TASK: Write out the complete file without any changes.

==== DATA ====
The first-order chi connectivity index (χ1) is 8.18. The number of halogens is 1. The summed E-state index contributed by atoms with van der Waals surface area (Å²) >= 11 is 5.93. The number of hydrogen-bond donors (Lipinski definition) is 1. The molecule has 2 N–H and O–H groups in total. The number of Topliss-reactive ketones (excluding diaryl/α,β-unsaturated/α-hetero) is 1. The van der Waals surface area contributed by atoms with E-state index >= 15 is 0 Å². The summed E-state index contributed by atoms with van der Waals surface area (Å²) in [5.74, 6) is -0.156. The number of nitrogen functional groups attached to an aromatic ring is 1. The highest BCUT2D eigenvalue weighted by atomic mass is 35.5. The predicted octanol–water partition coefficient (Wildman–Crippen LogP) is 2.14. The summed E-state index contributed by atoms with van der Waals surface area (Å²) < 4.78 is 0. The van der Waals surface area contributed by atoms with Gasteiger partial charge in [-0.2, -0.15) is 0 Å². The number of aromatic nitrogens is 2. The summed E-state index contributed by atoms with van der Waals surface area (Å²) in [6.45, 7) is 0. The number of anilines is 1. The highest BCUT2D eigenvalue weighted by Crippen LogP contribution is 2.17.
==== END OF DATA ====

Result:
The first-order chi connectivity index (χ1) is 8.18. The number of halogens is 1. The summed E-state index contributed by atoms with van der Waals surface area (Å²) >= 11 is 5.93. The number of hydrogen-bond donors (Lipinski definition) is 1. The molecule has 2 N–H and O–H groups in total. The number of Topliss-reactive ketones (excluding diaryl/α,β-unsaturated/α-hetero) is 1. The van der Waals surface area contributed by atoms with E-state index >= 15 is 0 Å². The summed E-state index contributed by atoms with van der Waals surface area (Å²) in [5.74, 6) is -0.156. The number of nitrogen functional groups attached to an aromatic ring is 1. The highest BCUT2D eigenvalue weighted by atomic mass is 35.5. The predicted octanol–water partition coefficient (Wildman–Crippen LogP) is 2.14. The summed E-state index contributed by atoms with van der Waals surface area (Å²) < 4.78 is 0. The van der Waals surface area contributed by atoms with Gasteiger partial charge in [-0.2, -0.15) is 0 Å². The number of aromatic nitrogens is 2. The summed E-state index contributed by atoms with van der Waals surface area (Å²) in [6.45, 7) is 0. The number of anilines is 1. The highest BCUT2D eigenvalue weighted by Crippen LogP contribution is 2.17.